The Lone Marshal fired at the Lost Marshal. The Lone Marshal never missed, he never became unnerved but the shot echoed and then the next. The Lost Marshal merely stood calmly. The Lost Marshal rested his hands on the butts of his Peacebringers.

 

“I was guilty once. Loved a woman and sinned for it,” The Lost Marshal said his voice echoing in the other’s head. “I paid for it in this world and the next. Have you paid for your sins?”

 

The Lone Marshal fired again. Again his shots could not find the mark. The Lost Marshal drew his Peacemakers. His shots rang out in the darkness each of his bullets blazed with the witchfire of Soul Stones. They tore through The Lone Marshal, and he collapsed to the ground. The energy of the bullets ripping through the necromantic magic he imbued himself with.  He could feel his life leaving him.

 

The Lost Marshal slowly closed the distance between them. He kneeled down before the dying man. Calmly he reached out and tore the Marshal’s badge from the man’s coat. He pinned it to his own lapel only inverting the star. He waved his hand over the Lone Marshal’s wounds. They glowed a hellish green and the wounded man screamed in pain as the bullets rose out of the wounds into the man’s outstretched hand. Necromantic magic sealing the wounds and knitting the flesh.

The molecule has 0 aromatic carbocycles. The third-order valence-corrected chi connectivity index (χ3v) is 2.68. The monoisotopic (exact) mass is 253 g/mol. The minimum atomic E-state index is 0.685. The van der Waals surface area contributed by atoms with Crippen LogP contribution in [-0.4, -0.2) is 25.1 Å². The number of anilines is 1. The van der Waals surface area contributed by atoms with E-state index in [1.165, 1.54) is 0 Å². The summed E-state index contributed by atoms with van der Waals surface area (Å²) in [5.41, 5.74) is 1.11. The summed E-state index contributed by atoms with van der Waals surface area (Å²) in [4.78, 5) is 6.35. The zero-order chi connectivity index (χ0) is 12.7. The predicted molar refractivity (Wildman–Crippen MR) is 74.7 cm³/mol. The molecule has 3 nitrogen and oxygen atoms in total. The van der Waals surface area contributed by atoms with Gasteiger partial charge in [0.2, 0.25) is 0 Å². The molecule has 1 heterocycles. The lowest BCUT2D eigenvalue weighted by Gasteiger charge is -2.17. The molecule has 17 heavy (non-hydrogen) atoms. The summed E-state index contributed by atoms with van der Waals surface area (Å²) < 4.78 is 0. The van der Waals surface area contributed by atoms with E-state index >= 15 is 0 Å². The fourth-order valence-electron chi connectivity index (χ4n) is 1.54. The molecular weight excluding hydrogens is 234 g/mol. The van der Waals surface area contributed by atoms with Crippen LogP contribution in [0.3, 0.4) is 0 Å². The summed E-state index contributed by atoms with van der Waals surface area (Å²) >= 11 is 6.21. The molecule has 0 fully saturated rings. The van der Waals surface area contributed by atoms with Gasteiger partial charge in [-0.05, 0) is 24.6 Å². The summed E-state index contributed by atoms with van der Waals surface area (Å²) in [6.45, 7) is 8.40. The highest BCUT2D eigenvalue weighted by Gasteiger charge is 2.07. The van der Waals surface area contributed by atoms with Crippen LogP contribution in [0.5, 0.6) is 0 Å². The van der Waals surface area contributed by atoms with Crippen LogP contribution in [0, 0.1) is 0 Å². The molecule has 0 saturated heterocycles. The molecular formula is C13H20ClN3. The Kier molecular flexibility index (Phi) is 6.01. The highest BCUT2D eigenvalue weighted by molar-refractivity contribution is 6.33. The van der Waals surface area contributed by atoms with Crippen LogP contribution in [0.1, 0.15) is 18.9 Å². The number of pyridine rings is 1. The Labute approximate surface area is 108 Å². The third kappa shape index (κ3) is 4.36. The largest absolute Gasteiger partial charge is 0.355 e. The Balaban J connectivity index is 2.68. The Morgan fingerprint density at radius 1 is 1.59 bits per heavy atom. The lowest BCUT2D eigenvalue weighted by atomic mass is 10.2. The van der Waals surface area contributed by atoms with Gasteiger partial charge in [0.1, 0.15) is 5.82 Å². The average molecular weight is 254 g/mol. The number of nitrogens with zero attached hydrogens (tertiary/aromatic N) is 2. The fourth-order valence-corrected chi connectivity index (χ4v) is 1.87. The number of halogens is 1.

“You won’t die today,” The Lost Marshal said in an even tone. “When she finds you, you tell her that I am coming and death is riding with me. Retribution is coming.” He raised his hand his fingers tipped in inky black claws. The Lone Marshal screamed as he scratched the number three into his chest above his heart.

 

“You killed an innocent, you fired on a fellow marshal, and you follow if the command is just or not. You have been marked for your sins,” The Lost Marshal stood and walked away from the writhing choking man. The Lone Marshal his sight growing dim saw the shadows pull together from them the form of a massive black horse manifested. The dark figure mounted and the horse reared high on its back legs.